That might lessen the ensuing instability which will certainly result from the Greek referendum result. But it could still be considerable and have serious implications for Ireland's hopes of regaining stable prosperity.

Modern Greece's history over the past two centuries would at very least give Ireland a run for its money in the level of deprivation and suffering endured by its people. It has arguably suffered more intensely in the past eight decades than Ireland.

The Nazi occupation (1941-44) brought also a famine in which an estimated 300,000 people perished. But liberation then brought a three-year civil war and further knock-on instability through the 1950s and 1960s.

The period 1967-74 was one of military dictatorship, with the infamous "Greek colonels" in charge.

Soon after the end of the military dictatorship, Greece applied to join what would become the European Union in 1975, and eventually managed to join, becoming the 10th member state in 1981. It was the first country to join after the 1973 intake of Ireland along with Britain and Denmark.

The democratic stability which followed Greece's accession encouraged all of the EU and became something of a model.

Spain and Portugal, which had each divested themselves of military dictatorships around the same time as Greece, also became EU members in 1986.

The decades of EU membership brought many changes to Ireland and Greece. But it is a simple fact - which can be stated without any allegations of ethnocentric smugness - that Ireland has made a better fist of the EU challenges than Greece has.

Greece urgently needs to reform its public sector and overhaul its tax-collection system and make other long-overdue changes.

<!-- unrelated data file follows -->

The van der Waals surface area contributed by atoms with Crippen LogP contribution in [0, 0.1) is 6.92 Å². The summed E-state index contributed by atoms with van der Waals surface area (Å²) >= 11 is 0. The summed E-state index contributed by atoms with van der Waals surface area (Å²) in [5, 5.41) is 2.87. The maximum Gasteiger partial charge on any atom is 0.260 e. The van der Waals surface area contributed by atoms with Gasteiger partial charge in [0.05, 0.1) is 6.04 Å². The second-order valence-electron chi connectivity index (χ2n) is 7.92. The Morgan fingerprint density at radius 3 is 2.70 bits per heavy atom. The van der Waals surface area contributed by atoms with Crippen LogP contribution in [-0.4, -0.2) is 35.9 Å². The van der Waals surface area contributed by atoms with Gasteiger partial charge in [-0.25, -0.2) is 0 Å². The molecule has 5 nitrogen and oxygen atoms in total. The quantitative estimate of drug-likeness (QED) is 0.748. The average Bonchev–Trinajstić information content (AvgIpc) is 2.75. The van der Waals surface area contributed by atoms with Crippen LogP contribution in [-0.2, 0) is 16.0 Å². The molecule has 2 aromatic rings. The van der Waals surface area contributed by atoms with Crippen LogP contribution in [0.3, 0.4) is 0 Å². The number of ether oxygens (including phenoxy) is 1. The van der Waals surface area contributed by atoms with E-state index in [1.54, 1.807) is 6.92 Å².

None of this is to claim Ireland is perfect - it is very far from it. It is just not in the totally unenviable and parlous position in which Greece now languishes, regardless of the referendum decision.

The EU leaders' next moves from today onwards will affect everyone in Ireland. The intensified period of instability may have an impact on Ireland's ability to borrow.

But the reality is that Greece's increasingly imminent departure from the eurozone may well change the international perception of what is a primary world currency. It may be seen as a far less durable alliance than heretofore. That would have knock-on effects for all economies, including us as one of the weaker ones in the euro herd.

Greece may well be in a stronger position going into talks from today onwards. But it is unclear how much this will be of practical benefit to the Greek people in the medium to longer term.

Meanwhile, the language used by Finance Minister Michael Noonan in relation to Greece, and the overall attitude conveyed by Taoiseach Enda Kenny, may be infelicitous in both cases. But the overall reality is undeniable: Ireland kept faith with its EU and eurozone partners and benefited in the longer term. That said, everyone will hope the best possible arrangements will be given to Greece.

Irish Independent